With regard to Blanche, she says: "There's not huge identification: I don't feel like a fragile person in this world or that society is bearing down on me. But in terms of Blanche's trajectory… I understand her desire for self-destruction. Even though on the one hand she is fighting for her life, she is also participating in her own demise, actively on a daily basis, not just through drink but through being in that house."
Is it sympathy or empathy Anderson feels? "Both, I think," she says. "My default is self-destruction, and anything on top of that is a bloody lot of work."
Anderson was an angry punk in her youth, and got arrested on graduation night. What form does her self-destruction take now? "Oh, so many forms over the years. Um, let's just gloss over that. She said to the journalist." She laughs: Anderson has a lovely laugh.
The Standard award represents recognition by her chosen hometown. Anderson was born in Chicago but lived in Crouch End and Stroud Green from the age of two to 11, before her family moved back to Michigan. "We didn’t really go to the theatre when I was a kid here," she recalls. "It was The Magic Roundabout, Blue Peter. But when I was a fish out of water in Grand Rapids, Michigan, once I had identified that I wanted to act, the women I looked up to were Judi [Dench], Helen [Mirren], Juliet Stevenson, Kristin Scott Thomas, of course Maggie [Smith]. That was the real stuff to aspire to, and I had a kind of secret understanding and yearning to be part of that."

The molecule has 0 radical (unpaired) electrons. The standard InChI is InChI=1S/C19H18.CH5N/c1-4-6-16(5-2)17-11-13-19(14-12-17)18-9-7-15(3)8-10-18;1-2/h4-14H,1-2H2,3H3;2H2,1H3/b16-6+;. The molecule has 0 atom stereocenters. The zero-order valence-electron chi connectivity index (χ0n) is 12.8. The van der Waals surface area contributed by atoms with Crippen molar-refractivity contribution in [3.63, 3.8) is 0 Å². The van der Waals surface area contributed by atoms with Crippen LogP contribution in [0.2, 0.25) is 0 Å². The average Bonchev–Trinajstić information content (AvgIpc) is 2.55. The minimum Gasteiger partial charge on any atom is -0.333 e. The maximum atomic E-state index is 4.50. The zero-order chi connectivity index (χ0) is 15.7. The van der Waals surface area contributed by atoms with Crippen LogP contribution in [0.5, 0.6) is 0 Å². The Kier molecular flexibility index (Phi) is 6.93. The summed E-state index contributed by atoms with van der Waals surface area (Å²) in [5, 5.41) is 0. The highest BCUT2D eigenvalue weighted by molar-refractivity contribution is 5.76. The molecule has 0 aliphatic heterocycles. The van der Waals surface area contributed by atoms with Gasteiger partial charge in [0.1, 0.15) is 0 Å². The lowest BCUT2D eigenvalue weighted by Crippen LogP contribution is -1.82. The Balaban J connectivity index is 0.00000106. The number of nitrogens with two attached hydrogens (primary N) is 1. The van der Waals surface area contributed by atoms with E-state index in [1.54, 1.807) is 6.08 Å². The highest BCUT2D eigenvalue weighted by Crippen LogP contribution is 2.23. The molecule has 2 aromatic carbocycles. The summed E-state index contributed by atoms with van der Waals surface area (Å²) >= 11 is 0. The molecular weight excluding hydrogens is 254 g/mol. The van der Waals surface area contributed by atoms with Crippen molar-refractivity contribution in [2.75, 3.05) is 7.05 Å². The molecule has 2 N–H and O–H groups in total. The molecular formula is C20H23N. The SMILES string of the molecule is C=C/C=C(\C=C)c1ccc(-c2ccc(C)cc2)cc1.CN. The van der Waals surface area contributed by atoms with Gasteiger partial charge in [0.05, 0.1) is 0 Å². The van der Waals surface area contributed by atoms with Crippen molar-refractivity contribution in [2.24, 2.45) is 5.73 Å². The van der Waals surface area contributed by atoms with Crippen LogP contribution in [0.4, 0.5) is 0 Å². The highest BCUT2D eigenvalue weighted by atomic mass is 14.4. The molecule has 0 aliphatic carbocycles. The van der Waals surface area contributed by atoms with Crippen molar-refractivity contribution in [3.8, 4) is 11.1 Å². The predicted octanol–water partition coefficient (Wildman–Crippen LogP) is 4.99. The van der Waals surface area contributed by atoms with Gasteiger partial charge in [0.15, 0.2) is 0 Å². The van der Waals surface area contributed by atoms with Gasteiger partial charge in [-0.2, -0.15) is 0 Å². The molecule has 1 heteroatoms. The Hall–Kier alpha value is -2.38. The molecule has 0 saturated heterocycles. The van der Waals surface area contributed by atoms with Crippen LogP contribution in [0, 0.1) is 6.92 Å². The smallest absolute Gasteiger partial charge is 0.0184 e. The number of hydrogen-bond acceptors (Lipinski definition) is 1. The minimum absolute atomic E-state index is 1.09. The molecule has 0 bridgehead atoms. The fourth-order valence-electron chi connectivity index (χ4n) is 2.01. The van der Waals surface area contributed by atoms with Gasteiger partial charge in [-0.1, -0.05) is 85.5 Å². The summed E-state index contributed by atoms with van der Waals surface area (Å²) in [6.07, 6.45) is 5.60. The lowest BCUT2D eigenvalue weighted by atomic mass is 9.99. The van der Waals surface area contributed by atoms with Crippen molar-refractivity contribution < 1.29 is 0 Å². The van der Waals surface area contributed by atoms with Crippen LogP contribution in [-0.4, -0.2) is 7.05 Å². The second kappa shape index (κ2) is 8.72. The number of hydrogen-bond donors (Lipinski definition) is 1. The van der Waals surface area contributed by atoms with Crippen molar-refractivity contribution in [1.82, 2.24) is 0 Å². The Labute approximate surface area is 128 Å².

Originally hoping for a career in theatre and film, she instead became in 1994 a massive TV star and a nerd's pin-up as Dana Scully in the phenomenally successful sci-fi show The X Files, where she also met her first husband, art director Clyde Klotz, and had her daughter Piper, now 20.
When the series ended in 2002, Anderson decamped from Los Angeles to London, married journalist Julian Ozanne, divorced him after two years, had sons Oscar and Felix - now eight and six - with businessman Mark Griffiths, and carved out a new career.
She was in Bleak House and Great Expectations on TV, in The Last King of Scotland and A Cock and Bull Story on the big screen, and was a pale but resolute Nora in A Doll's House at the Donmar. Now Blanche DuBois has put her alongside the Denches, Mirrens and Smiths, previous winners of the Evening Standard's Best Actress Award, in the event's milestone 60th year.
"Any time as an actor one can be in the same sentence as those women. . . it's beyond words," she says. "I wouldn't by any stretch say I was as good as them. But for the first time I feel that with the stuff that I am doing now, between Streetcar and The Fall, I am dipping my toe into some familiar territory with them."